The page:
• Article (Big data) - Feyz International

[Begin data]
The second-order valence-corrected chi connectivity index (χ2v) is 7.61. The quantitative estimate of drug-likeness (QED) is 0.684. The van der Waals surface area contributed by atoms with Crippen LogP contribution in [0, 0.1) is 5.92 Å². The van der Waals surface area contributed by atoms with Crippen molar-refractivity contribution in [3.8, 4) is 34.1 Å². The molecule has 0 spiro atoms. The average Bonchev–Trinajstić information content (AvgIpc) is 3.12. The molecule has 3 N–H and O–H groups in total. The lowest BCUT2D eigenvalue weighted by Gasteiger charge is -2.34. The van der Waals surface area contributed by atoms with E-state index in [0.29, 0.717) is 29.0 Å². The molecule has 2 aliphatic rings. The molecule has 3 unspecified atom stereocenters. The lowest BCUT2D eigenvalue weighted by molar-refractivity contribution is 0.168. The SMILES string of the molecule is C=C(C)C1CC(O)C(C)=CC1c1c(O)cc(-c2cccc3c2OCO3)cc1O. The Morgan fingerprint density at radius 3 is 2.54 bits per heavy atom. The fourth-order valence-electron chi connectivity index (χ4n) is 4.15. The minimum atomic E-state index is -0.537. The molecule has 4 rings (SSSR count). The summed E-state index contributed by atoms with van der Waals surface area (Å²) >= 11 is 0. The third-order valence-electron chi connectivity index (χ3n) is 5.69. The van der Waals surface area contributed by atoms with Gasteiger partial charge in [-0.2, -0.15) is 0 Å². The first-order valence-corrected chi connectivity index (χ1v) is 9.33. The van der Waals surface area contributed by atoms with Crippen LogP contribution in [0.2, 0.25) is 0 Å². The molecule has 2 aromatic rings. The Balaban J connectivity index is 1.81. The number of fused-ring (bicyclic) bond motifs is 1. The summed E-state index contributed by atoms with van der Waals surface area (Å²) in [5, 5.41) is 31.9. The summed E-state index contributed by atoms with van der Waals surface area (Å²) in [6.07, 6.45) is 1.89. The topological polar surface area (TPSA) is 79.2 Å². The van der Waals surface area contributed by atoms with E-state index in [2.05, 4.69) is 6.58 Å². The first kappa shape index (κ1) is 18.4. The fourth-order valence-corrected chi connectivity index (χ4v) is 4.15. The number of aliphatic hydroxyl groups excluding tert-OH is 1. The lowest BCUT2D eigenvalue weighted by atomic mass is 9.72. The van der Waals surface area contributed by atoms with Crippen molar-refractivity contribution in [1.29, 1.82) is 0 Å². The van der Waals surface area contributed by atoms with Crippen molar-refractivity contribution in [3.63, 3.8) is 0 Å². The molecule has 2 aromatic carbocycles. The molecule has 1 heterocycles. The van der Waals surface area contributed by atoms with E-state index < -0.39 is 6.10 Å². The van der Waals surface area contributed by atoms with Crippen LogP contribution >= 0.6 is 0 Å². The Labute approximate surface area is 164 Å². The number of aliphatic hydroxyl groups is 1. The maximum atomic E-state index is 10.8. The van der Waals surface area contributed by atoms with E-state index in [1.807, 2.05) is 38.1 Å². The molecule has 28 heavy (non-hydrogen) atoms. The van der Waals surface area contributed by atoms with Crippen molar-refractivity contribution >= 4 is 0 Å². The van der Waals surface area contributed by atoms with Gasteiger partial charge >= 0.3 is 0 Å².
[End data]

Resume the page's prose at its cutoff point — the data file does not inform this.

BIG DATA AND THE LEAN STARTUP APPROACH AS TOOLS FOR INNOVATION IN LARGE FIRMS ​ Can larger firms face and survive the challenge of startups? The one question that comes to mind these days is whether they are still capable of fostering innovation. Many large companies try to adapt to this new challenging environment by behaving like startups, which, as the researchers point out, is not the key to successful innovation for incumbent firms. ​ Adapt or… Die Trying ​ Previous research shows that incumbent firms find it difficult to adapt their business models (and thus their strategy) for various reasons including the complexity of the organization, a focus on short-term rather than long-term gains, and competition for resources among managers. Large companies often suffer from innovation blindness caused by the very fact that they hold onto outdated models and assumptions on how the world works. This difficulty in changing the business model makes it extremely challenging for firms to respond to the new forms of competition brought forth by startups. While changing the business model is often necessary, if not vital, there are no clear best practices and many firms have followed the route of trying to behave like a startup. This approach, however, is doomed to fail as it does not recognize the fundamental differences between the two types of organizations in areas such as resources, speed of decision-making, focus etc. ​ Adapt. Do not adopt! ​ There has been research encouraging large companies to adopt the lean startup methodology[1] for product innovation, suggesting that in this way, legacy companies would be able to quickly adjust and adapt the business model to create and appropriate the most value. But while a startup is by definition “an organization formed to search for a repeatable and scalable business model”, a legacy firm already has a business model. Therefore, to be economically competitive, incumbent firms need to be ambidextrous. In other words, they should be able to execute in present markets while innovating for new ones. According to Steven Seggie and his peers, incumbent firms should leverage advantages such as big data and adapt (not adopt) the lean startup methodology. Let us not forget that big firms have clear advantages in big data both through the amount that is available to them and also through the resources they have to analyze the data and act upon the results of the analysis. ​ It is not the Size of Your Data that Matters but What You Do with it ​ The real question then is: “How should firms leverage big data and adapt the lean startup methodology as a means of changing the business model to allow for successful innovation and successful competition with startups?” Traditionally, big data analysts have talked about the 3Vs of big data: volume, variety, and velocity.Each of these characteristics creates a learning challenge, which can then be addressed through use of parts of the lean startup methodology. ​ Volume Volume refers to the increasing amount of data that is available. This volume leads to confirmation bias as a greater amount of data provides opportunities to confirm prior beliefs that inform decision-making. The solution provided by the lean startup methodology is to use the analysis of big data not to reach conclusions but instead to develop hypotheses, which can subsequently be tested through experimentation. ​ Variety Variety means that firms have access to data from very different sources that were not available in the past. Although variety is seen as a good thing, it leads to an increased complexity of both the data and analysis, thus making it difficult to communicate insights for decision-making. The lean startup methodology suggests the introduction of a concept called innovation accounting[2]. It requires regular reporting on the progress of an innovation project with a decision to quit, persevere with, or pivot. The advantage is that it facilitates the access to insights throughout the process. ​ Velocity Velocity refers to the fact that firms are getting real-time data. The richness and timeliness of the data suggest an increased ability to predict the future, and thus creates an illusion of control. The solution offered by the lean startup methodology is to include a build-measure-learn loop into the innovation process as this allows firms to engage in validated learning on an incremental basis. The risk is minimized, as all innovations are incremental in nature. So even if managers have the illusion of control, they will not be able to take large risks that may come back to haunt them in case of unexpected occurrences. ​ Let Us Call a Spade a Spade ​ With unprecedented amounts of Venture Capital money being invested in startups, incumbent firms are under greater pressure than ever before to maintain their status as leaders in their fields. Some of them have adopted, recklessly, the lean startup methodology with generally disastrous results. In sum, a startup is not a small version of a legacy company, neither is a legacy company just a large version of a startup. Therefore, incumbent firms should adapt the lean startup methodology instead of adopting it as it is. Firms should leverage the resource advantages they have regarding big data and combine these advantages with the adapted lean startup methodology to enable large companies to adjust their business models to allow for successful innovation. ​ −−− [1] The lean startup methodology is a quick and iterative process that requires minimal resources compared to more traditional models of innovation (Blank, S. (2013). Why the lean startup changes everything. Harvard Business Review May, 4–9.) [2] A measurement process used to evaluate innovation throughout the innovation process ​ by Steven Seggie , 04.10.21 ​ Source : Knowledge Lab Essec